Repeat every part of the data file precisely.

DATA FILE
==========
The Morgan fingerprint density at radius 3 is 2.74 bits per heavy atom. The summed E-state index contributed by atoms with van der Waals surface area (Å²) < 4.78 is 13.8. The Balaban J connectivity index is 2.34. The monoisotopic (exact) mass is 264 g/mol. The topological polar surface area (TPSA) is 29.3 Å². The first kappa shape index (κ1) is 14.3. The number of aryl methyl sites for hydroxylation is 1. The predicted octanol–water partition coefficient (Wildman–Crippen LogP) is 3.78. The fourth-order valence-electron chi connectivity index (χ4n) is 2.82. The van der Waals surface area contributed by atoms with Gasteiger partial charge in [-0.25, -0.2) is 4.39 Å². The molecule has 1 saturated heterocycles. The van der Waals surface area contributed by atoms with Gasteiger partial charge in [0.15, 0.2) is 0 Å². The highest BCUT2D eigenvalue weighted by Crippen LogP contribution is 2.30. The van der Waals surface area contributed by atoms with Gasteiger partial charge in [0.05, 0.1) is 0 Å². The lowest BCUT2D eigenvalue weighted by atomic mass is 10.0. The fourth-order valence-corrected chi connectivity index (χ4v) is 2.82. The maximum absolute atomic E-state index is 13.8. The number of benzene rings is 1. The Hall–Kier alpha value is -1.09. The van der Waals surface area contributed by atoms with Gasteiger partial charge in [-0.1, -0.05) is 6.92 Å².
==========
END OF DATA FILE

The Morgan fingerprint density at radius 3 is 2.74 bits per heavy atom. The summed E-state index contributed by atoms with van der Waals surface area (Å²) < 4.78 is 13.8. The Balaban J connectivity index is 2.34. The monoisotopic (exact) mass is 264 g/mol. The topological polar surface area (TPSA) is 29.3 Å². The first kappa shape index (κ1) is 14.3. The number of aryl methyl sites for hydroxylation is 1. The predicted octanol–water partition coefficient (Wildman–Crippen LogP) is 3.78. The fourth-order valence-electron chi connectivity index (χ4n) is 2.82. The van der Waals surface area contributed by atoms with Gasteiger partial charge in [-0.25, -0.2) is 4.39 Å². The molecule has 1 saturated heterocycles. The van der Waals surface area contributed by atoms with Gasteiger partial charge in [0.15, 0.2) is 0 Å². The highest BCUT2D eigenvalue weighted by Crippen LogP contribution is 2.30. The van der Waals surface area contributed by atoms with Gasteiger partial charge in [0.05, 0.1) is 0 Å². The lowest BCUT2D eigenvalue weighted by atomic mass is 10.0. The fourth-order valence-corrected chi connectivity index (χ4v) is 2.82. The maximum absolute atomic E-state index is 13.8. The number of benzene rings is 1. The Hall–Kier alpha value is -1.09. The van der Waals surface area contributed by atoms with Gasteiger partial charge in [-0.1, -0.05) is 6.92 Å².